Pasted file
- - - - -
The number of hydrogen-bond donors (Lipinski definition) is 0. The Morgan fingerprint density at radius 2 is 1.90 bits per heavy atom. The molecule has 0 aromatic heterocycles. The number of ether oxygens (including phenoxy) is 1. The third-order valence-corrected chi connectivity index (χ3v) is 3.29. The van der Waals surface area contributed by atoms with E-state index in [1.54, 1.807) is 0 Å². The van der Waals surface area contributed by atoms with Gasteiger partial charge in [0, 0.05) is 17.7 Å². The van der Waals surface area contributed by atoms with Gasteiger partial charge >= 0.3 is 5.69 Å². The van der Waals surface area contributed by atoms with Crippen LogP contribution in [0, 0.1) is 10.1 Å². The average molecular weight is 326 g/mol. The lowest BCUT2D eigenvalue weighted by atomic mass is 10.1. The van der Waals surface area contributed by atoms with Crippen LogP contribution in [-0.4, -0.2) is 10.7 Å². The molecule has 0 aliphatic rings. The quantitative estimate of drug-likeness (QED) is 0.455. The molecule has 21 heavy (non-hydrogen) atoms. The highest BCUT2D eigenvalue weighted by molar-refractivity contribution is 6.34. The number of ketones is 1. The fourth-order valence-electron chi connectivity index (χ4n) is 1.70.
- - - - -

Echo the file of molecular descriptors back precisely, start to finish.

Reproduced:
The number of hydrogen-bond donors (Lipinski definition) is 0. The Morgan fingerprint density at radius 2 is 1.90 bits per heavy atom. The molecule has 0 aromatic heterocycles. The number of ether oxygens (including phenoxy) is 1. The third-order valence-corrected chi connectivity index (χ3v) is 3.29. The van der Waals surface area contributed by atoms with E-state index in [1.54, 1.807) is 0 Å². The van der Waals surface area contributed by atoms with Gasteiger partial charge in [0, 0.05) is 17.7 Å². The van der Waals surface area contributed by atoms with Gasteiger partial charge >= 0.3 is 5.69 Å². The van der Waals surface area contributed by atoms with Crippen LogP contribution in [0, 0.1) is 10.1 Å². The average molecular weight is 326 g/mol. The lowest BCUT2D eigenvalue weighted by atomic mass is 10.1. The van der Waals surface area contributed by atoms with Crippen LogP contribution in [-0.4, -0.2) is 10.7 Å². The molecule has 0 aliphatic rings. The quantitative estimate of drug-likeness (QED) is 0.455. The molecule has 21 heavy (non-hydrogen) atoms. The highest BCUT2D eigenvalue weighted by molar-refractivity contribution is 6.34. The number of ketones is 1. The fourth-order valence-electron chi connectivity index (χ4n) is 1.70.